Alternative CRF Indices. Several indicators of the hemodynamic and autonomic response to exercise also have been associated with CVD risk. These measures include insufficient increase in heart rate during exercise (chronotropic incompetence) and a slow heart rate recovery following exercise, and abnormal blood pressure responses during and after exercise. A prospective study on 1910 male veterans showed that failure to achieve at least 80% of age-predicted maximal heart rate during treadmill exercise testing was associated with a 2.8-fold (p $<$ 0.001), whereas heart rate decreases of $\leq$22 beats at 2 minutes of recovery post-exercise was associated with a 2-fold (p = 0.02), higher risk of CVD mortality [113]. Men with both abnormalities had more than a 4-fold (p $<$ 0.001) elevated CVD risk. Use of beta-blockers did not reduce the strength of these associations. Among 10,323 women and men without known CVD, compared to those achieving $>$99% of age-predicted maximal heart rate, the relative risk of incident CVD events was 1.24 (p = 0.02) and 1.61 (p $<$ 0.001) in those achieving 96.6%–98.8% and 60.5%–96.5%, respectively, suggesting that additional risk might be harbored in adults with even modest chronotropic reductions during maximal effort [114]. A hypertensive response during maximal cycle ergometry testing was associated with a 34% (p $<$ 0.05) and 19% (p $<$ 0.05) higher risk of stroke and CVD, respectively [115], whereas each 100 mmHg higher systolic blood pressure at 2 minutes after maximal exercise was associated with a 7% (p = 0.001) greater risk of MI [116] in studies on men without known CVD at the time of testing.

4.3.2 CRF and Secondary CVD Prevention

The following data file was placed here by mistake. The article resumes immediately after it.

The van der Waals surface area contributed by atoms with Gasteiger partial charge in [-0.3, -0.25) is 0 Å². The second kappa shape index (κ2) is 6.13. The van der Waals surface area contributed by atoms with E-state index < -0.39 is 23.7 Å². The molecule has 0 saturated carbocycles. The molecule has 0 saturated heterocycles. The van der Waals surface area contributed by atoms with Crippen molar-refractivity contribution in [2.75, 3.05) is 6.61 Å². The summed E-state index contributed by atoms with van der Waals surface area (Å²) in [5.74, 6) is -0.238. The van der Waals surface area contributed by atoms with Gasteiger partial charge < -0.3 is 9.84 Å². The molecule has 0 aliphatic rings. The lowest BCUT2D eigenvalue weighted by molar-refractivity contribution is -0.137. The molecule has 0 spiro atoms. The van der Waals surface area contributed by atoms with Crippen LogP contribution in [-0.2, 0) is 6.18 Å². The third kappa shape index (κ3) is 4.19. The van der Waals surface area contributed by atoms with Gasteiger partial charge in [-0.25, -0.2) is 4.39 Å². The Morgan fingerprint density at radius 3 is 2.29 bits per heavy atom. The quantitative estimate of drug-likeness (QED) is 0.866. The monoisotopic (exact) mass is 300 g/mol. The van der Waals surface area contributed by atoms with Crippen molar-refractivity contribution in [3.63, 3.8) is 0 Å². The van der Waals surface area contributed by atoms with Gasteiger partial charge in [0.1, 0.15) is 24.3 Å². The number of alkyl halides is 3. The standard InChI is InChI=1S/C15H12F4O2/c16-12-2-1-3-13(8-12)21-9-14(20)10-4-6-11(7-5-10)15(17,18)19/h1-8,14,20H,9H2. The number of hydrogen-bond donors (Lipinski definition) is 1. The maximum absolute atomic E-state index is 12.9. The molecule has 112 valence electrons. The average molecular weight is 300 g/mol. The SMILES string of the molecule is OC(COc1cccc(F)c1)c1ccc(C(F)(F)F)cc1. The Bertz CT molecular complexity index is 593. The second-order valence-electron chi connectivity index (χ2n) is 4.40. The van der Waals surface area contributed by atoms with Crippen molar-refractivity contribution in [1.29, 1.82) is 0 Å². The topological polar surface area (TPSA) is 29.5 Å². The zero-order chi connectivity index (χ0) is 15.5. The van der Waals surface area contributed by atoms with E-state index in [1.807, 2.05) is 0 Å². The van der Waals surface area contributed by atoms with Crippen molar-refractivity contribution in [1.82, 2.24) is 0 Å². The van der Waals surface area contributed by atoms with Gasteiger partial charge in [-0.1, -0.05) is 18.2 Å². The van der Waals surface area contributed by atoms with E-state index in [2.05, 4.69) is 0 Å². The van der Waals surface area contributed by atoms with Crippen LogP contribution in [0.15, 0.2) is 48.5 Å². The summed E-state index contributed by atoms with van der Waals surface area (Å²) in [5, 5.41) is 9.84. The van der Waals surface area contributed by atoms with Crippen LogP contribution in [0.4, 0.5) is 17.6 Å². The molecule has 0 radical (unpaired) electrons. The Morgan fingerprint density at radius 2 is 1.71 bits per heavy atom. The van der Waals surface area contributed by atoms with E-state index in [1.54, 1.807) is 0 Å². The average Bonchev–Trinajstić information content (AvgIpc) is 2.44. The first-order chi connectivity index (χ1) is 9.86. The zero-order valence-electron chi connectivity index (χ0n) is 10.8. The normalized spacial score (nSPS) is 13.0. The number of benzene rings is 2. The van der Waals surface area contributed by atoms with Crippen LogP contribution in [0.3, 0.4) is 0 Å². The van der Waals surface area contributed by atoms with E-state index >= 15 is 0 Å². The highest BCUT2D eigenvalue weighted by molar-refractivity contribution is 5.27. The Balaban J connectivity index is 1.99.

Higher CRF in individuals who already have had a clinical CVD event is an important prognostic factor. In both women and men completing supervised cardiac rehabilitation following a clinical coronary event, ${\dot{V}O}_{2max}$ $\geq$3.7 METs in women and $\geq$4.3 METs in men was associated with 40–60% (p $<$ 0.001) lower relative risks of mortality from all-causes and from cardiac causes [117, 118]. Further contribution in this area of work was made by Myers et al. [42] in their large prospective study on men with existing CVD who completed maximal treadmill tests at the Palo Alto Veteran’s Affairs Hospital. A steep inverse gradient in age-adjusted relative risks of all-cause mortality across incremental quintiles of CRF was observed, with more than a 4-fold (p $<$ 0.05) greater risk in men with 1.0–4.9 METs compared to $\geq$10.7 MET levels of CRF (Fig. 10, Ref. [42]). While maximal CRF was lower than in men without CVD, overall, each 1-MET increment in CRF was associated with a 9% (p $<$ 0.001) lower mortality risk in this secondary prevention cohort. In another cohort of men completing maximal cycle tests soon after an uncomplicated coronary event, each 1-liter/min increment in ${\dot{V}O}_{2max}$ was associated with 57% and 71% lower risks of all-cause and CVD mortality, respectively [40]. Even in men with prognostically relevant reductions in left ventricular function (ejection fraction (EF) $<$40%) after ST-elevation MI, achieving $\geq$4 METs on a maximal cycle ergometry test was associated with significantly lower all-cause mortality at 2- and 5-years post-testing [119]. The benefit of higher CRF in heart failure patients is not mitigated by beta-blocker use. Among heart failure patients with a mean left ventricular ejection fraction of $\leq$20%, each 1-mL O${}_{2}$ •kg${}^{-1}$•min${}^{-1}$ was associated with a 26% and 13% higher risk of all-cause mortality with and without beta-blocker use, respectively [120]. The significance of higher ${\dot{V}O}_{2max}$ in relation to enhanced prognosis in heart failure patients is seen across a wide range of age. CRF greater than 10 mL O${}_{2}$ •kg${}^{-1}$•min${}^{-1}$ is associated with 13%, 15%, and 16% lower mortality (p $<$ 0.001, all) in heart failure patients aged $\leq$45, 46–64, and $\geq$65 years, respectively [121]. Two large randomized controlled exercise training trials have shown clear and strong evidence that moderate volumes and intensities of PA can improve CRF in medically managed heart failure patients with reduced ejection fraction [122, 123].